Thank you to all the readers who sent me the media story about Sluggerrr, the Kansas City Royals mascot who has been embroiled in litigation on account of injuring a fan’s eye, during a September 2009 game, when the furry lion threw, behind his back, a four ounce foil wrapped hotdog into the stands. This was done as part of Sluggerrr’s regular in game antics. The fan, John Coomer, subsequently needed two eye surgeries. I wrote about Sluggerrr’s legal ordeal in March as part of the Coverage Opinions Baseball Issue.
Brief background. Sluggerrr was successful at trial. A jury found the furry guy to be zero percent at fault and the fan, Mr. Coomer, one hundred percent at fault. However, in January, the Missouri Court of Appeals, in Coomer v. Kansas City Royals Baseball Corporation, reversed [enhanced version available to lexis.com subscribers], holding that it was error for the trial court to charge the jury on primary implied assumption of the risk when it comes to a flying hotdog. The appeals court explained: “Everyone who participates in or attends a baseball game assumes the risk of being hit by a ball, because the risk of being hit by a baseball is a risk inherent to the game. However, the risk of being hit in the face by a hot dog is not a well-known incidental risk of attending a baseball game. Consequently, a plaintiff may not be said to have consented to, and voluntarily assumed, the risk merely by attending the game.”
[I checked out Sluggerrr’s website. He’s adorable. He doesn’t look like he would hurt a fly. Follow him on Twitter: @Sluggerrr.]
Until hearing from Coverage Opinions readers, and being sent a recent media story, I had no idea that the Sluggerrr litigation was still going on. The case is now before the Supreme Court of Missouri [enhanced version available to lexis.com subscribers], which held oral argument on September 11. The Phillie Phanatic filed an amicus brief supporting Sluggerrr. [You can hear the oral argument on the Missouri Supreme Court’s website. It’s interesting and entertaining.]
Here is the issue at the heart of Sluggerrr’s case. In general, fans seeking damages for injuries sustained by a foul ball have a very difficult time recovering from the stadium operator. The majority of courts that have confronted the question have adopted the so-called “Baseball Rule,” which limits the duty owed by baseball stadium operators to spectators injured by foul balls. The Baseball Rule generally provides that a baseball stadium operator is not liable for a foul ball injury as long as it screens the most dangerous part of the stadium and provides screened seats to as many spectators as may reasonably be expected to request them.Sluggerrr’s case is getting a lot of attention, according to the recent media story, because it raises the question whether this “baseball rule,” or “no duty rule,” should also apply to injury caused by a mascot. Mascot antics have become an important part of sporting events. The question being asked is, if Coomer wins, will it cause teams to rethink some of their promotions or take additional measures to keep spectators safe? [I doubt it. I don’t think too many mascot antics are dangerous and what happened to Mr. Coomer was just a freak accident.] In any event, a lot of attention is on this case and I’m very curious to see what the Missouri high court does.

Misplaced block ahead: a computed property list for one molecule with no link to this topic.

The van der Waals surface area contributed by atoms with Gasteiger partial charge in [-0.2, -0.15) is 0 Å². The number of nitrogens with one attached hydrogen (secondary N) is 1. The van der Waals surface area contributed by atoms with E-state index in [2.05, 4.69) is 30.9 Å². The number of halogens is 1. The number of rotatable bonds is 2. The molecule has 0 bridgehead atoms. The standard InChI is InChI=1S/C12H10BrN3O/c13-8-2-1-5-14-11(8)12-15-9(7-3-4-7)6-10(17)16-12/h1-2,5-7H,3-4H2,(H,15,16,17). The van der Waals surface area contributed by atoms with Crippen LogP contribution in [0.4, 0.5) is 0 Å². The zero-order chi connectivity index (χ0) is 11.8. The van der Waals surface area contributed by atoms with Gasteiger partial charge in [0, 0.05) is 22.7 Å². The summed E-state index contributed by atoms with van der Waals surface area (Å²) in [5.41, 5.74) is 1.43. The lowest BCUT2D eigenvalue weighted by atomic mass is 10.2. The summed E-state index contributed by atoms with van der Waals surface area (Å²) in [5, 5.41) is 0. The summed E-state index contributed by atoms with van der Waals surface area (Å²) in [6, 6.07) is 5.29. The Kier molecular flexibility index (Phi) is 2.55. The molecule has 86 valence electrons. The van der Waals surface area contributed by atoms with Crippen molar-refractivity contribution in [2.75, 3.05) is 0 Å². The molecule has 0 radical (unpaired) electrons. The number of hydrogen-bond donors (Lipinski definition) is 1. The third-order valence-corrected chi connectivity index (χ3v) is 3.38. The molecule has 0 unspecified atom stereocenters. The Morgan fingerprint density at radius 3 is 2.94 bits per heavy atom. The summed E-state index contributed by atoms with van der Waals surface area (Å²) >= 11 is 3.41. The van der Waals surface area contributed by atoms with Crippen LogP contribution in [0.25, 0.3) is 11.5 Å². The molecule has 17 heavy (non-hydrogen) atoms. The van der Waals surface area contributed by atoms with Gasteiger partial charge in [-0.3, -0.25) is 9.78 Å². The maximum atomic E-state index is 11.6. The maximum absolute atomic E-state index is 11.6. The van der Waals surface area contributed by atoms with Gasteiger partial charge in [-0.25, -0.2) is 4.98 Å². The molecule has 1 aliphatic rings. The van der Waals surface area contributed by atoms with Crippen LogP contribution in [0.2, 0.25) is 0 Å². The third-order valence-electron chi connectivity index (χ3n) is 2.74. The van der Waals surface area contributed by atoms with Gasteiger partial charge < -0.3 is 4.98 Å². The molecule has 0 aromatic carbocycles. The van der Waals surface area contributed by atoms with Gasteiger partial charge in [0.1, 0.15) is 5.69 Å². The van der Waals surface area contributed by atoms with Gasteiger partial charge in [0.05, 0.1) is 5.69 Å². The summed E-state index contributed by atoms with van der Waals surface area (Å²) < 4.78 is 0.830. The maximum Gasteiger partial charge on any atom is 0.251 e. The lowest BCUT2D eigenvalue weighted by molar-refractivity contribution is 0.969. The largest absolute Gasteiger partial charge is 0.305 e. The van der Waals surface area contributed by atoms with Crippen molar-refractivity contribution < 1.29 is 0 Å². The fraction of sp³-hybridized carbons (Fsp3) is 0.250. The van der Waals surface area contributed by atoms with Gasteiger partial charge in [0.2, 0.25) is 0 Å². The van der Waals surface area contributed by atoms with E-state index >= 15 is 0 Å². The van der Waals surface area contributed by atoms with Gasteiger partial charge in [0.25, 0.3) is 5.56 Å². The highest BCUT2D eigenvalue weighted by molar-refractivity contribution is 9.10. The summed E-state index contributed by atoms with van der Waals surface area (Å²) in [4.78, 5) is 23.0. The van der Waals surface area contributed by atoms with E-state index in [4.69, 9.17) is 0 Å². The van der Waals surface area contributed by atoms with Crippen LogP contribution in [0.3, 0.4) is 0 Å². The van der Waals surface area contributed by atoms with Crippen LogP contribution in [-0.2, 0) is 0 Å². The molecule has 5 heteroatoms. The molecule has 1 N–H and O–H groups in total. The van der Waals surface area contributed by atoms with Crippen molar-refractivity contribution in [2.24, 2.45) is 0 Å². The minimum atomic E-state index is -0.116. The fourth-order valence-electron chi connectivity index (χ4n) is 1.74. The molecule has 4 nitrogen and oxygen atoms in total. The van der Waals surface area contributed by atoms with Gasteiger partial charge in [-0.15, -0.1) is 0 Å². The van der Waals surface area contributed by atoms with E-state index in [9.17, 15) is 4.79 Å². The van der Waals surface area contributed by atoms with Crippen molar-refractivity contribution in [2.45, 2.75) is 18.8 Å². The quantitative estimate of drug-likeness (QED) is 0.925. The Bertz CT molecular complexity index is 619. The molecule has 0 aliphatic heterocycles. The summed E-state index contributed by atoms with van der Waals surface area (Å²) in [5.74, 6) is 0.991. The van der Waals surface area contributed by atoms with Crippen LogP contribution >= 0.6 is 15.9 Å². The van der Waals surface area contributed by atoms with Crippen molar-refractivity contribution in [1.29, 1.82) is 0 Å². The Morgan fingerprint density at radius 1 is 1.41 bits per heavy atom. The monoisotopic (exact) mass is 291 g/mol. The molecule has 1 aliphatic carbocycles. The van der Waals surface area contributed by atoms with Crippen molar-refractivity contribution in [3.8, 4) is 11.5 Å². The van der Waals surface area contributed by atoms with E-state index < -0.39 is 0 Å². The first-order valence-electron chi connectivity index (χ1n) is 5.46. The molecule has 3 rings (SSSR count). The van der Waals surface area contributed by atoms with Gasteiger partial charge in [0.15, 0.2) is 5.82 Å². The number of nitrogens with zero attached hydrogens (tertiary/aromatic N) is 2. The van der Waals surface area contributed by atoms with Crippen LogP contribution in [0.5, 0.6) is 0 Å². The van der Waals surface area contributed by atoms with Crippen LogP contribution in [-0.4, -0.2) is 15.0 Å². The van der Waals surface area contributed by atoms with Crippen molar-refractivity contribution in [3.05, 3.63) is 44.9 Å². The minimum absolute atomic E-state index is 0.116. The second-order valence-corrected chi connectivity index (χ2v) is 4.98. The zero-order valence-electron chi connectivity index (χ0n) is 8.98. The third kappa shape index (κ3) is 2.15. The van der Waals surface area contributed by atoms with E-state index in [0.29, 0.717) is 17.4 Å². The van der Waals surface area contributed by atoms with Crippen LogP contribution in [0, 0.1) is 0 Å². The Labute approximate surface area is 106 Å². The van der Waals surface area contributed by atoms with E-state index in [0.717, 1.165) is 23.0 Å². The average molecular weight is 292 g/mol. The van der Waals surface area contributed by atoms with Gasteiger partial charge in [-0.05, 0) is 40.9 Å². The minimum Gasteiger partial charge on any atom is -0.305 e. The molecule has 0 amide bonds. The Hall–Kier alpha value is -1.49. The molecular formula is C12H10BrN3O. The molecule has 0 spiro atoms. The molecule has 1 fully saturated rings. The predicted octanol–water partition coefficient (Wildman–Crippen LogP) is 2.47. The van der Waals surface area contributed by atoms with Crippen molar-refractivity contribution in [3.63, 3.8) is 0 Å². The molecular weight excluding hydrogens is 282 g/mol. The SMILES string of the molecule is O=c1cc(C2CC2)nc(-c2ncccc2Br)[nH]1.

Coverage Opinions is a bi-weekly (or more frequently) electronic newsletter reporting or providing commentary on just-issued decisions from courts nationally addressing insurance coverage disputes. Coverage Opinions focuses on decisions that concern numerous issues under commercial general liability and professional liability insurance policies. For more information visit www.coverageopinions.info.
The views expressed herein are solely those of the author and not necessarily those of his firm or its clients. The information contained herein shall not be considered legal advice. You are advised to consult with an attorney concerning how any of the issues addressed herein may apply to your own situation. Coverage Opinions is gluten free but may contain peanut products.
Randy J. Maniloff is an attorney in the Philadelphia office of White and Williams, LLP. He concentrates his practice in the representation of insurers in coverage disputes over primary and excess obligations under a host of policies. Randy is co-author of “General Liability Insurance Coverage - Key Issues In Every State” (Oxford University Press, 2nd Edition, 2012). For the past twelve years Randy has published a year-end article that addresses the ten most significant insurance coverage decisions of the year completed.
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